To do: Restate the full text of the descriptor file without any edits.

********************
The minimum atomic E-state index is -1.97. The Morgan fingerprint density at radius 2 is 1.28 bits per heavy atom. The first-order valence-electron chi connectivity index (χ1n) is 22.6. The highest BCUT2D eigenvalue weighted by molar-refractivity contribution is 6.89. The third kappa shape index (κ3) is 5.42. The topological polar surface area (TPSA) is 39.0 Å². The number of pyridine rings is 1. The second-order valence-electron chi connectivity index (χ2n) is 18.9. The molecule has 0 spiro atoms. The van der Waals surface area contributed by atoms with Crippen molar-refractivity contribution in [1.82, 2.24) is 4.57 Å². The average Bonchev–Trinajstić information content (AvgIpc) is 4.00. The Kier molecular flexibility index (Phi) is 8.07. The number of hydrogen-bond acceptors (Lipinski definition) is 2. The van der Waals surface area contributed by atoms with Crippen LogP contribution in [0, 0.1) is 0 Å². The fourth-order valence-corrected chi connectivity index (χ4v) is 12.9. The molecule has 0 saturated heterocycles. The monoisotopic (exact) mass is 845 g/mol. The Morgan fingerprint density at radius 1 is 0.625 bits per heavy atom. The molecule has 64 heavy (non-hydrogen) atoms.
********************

The minimum atomic E-state index is -1.97. The Morgan fingerprint density at radius 2 is 1.28 bits per heavy atom. The first-order valence-electron chi connectivity index (χ1n) is 22.6. The highest BCUT2D eigenvalue weighted by molar-refractivity contribution is 6.89. The third kappa shape index (κ3) is 5.42. The topological polar surface area (TPSA) is 39.0 Å². The number of pyridine rings is 1. The second-order valence-electron chi connectivity index (χ2n) is 18.9. The molecule has 0 spiro atoms. The van der Waals surface area contributed by atoms with Crippen molar-refractivity contribution in [1.82, 2.24) is 4.57 Å². The average Bonchev–Trinajstić information content (AvgIpc) is 4.00. The Kier molecular flexibility index (Phi) is 8.07. The number of hydrogen-bond acceptors (Lipinski definition) is 2. The van der Waals surface area contributed by atoms with Crippen LogP contribution in [0, 0.1) is 0 Å². The fourth-order valence-corrected chi connectivity index (χ4v) is 12.9. The molecule has 0 saturated heterocycles. The monoisotopic (exact) mass is 845 g/mol. The Morgan fingerprint density at radius 1 is 0.625 bits per heavy atom. The molecule has 64 heavy (non-hydrogen) atoms.